Questions You Should Ask Your Estate Planning Attorney

Tuesday, March 14, 2023

Estate planning can be a very difficult and emotional experience, which is why selecting the right estate planning attorney is crucial. Before meeting with an estate planning attorney, plan ahead and prepare to ask the following questions to ensure they are the right person for the job.

Why did they pick estate planning as their practice area?

Estate planning is very personal. Many great estate planning attorney’s go into estate planning because of their own personal experiences going through the difficult process of arranging their affairs. Many of the estate planning attorneys at Pavone Law Group have been influenced by their own past experiences that have inspired them to specialize in this area.

Asking your estate planning attorney why they chose that area for their practice can give you great insight into why your attorney practices the way they do. It gives you an idea of their passion and intentions, which are all important things to consider when selecting the right attorney for you. At Pavone, our attorneys care significantly about their work and are ready to share their backgrounds and stories with you. If you meet with an attorney and don’t feel they are passionate about your case and your best interests, then we suggest looking elsewhere.

What is their process?

If you are new to estate planning, then you may be feeling intimidated by all your unanswered questions regarding the process of setting up an estate plan. It can be an overwhelming process, so make sure you ask your estate planning attorney about their process to give you a clear perspective of the situation. Processes vary from attorney to attorney, so it is important to understand your attorney’s process and whether it lines up with your goals. Do you value a lot of face-to-face conversations with an attorney before signing documents or do you prefer an attorney with a less hands-on approach? There’s value in both options and there is an attorney out there who is willing to work with you in a way that fits your preferences. Contact Pavone Law Group today to find an attorney that is a good fit for you.

What information do they need from you?

For effective estate planning, it is absolutely crucial that you provide complete and accurate information to your attorney. Failure to disclose information regarding the property you own, debts, other obligations, and the existence of family members can significantly impact your estate plan in a negative way. Many attorneys will want to see supporting documentation to validate your conversations. We recommend being prepared to provide your estate planning attorney with copies of deeds, account statements, and insurance policies. Your attorney should communicate any other documents they may need to support your specific case.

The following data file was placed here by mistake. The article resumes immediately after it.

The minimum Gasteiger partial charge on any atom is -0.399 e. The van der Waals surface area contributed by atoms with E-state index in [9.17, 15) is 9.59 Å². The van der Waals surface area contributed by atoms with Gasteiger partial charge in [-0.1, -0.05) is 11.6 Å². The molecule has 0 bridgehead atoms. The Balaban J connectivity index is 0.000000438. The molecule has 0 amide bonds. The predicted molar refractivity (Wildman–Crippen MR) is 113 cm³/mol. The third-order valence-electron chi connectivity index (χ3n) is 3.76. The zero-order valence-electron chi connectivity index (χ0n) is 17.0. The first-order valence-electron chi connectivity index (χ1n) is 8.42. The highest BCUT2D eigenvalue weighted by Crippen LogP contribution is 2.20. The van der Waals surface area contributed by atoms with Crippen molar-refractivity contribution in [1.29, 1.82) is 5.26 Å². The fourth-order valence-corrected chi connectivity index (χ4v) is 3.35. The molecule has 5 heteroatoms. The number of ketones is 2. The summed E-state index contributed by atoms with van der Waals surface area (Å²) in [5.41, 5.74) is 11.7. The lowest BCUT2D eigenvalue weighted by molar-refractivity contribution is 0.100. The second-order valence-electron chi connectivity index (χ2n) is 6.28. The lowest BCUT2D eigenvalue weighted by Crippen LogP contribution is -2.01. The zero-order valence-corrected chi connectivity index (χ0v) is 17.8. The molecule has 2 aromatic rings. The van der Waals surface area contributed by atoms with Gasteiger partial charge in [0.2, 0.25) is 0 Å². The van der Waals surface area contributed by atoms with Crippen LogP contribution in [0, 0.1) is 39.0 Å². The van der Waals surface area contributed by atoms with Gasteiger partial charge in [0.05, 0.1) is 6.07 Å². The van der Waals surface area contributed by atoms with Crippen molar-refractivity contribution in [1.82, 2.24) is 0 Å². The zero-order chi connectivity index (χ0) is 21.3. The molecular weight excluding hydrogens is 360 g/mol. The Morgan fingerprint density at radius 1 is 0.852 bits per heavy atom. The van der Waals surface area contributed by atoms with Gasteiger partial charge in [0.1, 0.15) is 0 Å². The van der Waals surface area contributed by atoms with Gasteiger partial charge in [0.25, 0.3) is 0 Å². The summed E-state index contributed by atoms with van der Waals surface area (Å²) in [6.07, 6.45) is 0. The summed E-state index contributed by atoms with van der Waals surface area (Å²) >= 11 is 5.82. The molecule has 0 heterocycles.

Do other people have to be involved?

Knowing who your attorney intends to involve in the estate planning process is important because it is a very private process that calls for the sharing of extremely sensitive information. Some people find it quite difficult to discuss their personal matters with others and want to share this information with the fewest number of people possible. The law demands that your spouse will need to be included in the procedure if you are married.

There aren't many other people who must be involved other than your spouse. You might want to enlist trusted consultants in the process to make sure it goes smoothly, such as a financial planner, a certified public accountant (CPA), or an insurance agent. These individuals have knowledge that can be helpful in estate planning with wills and trusts processes. For instance, an effective estate plan needs to coordinate the beneficiary designations on your accounts (like retirement funds) and insurance policies with the legal documents created by your estate planning attorney. To verify that your beneficiary designations are accurate and to make any necessary adjustments, your attorney can collaborate with your financial and insurance advisors. Your CPA may also be quite helpful in ensuring that your tax savings are utilized to the fullest extent feasible by working with your lawyer to ensure that you understand how income, estate, and gift taxes interact with one another. Although these advisers can be very helpful, if there are some aspects of your estate plan that you do not want your advisors to know, your lawyer might be able to limit the amount of information that they give.

Children don't need to participate, and in some cases, they shouldn't either. It is not required to involve your adult children in the decision-making process, even if it might be useful to give them a general summary of your estate plan and how it will function after it is finished. In addition, if your adult children have strong opinions or if siblings do not get along, you should avoid involving them in the estate planning process as this would simply open the door for a later claim of undue influence to be raised against your estate plan.

Asking these questions can help you learn more about your potential estate planning attorney and gain a better understanding of their approach, the level of service they will offer, and their professional background. In the end, the responses to these queries might assist you in deciding whether the lawyer is a good fit for you and your needs. If you are interested in moving forward with your estate plan, please give Pavone Law Group a call and let us answer these questions for you.

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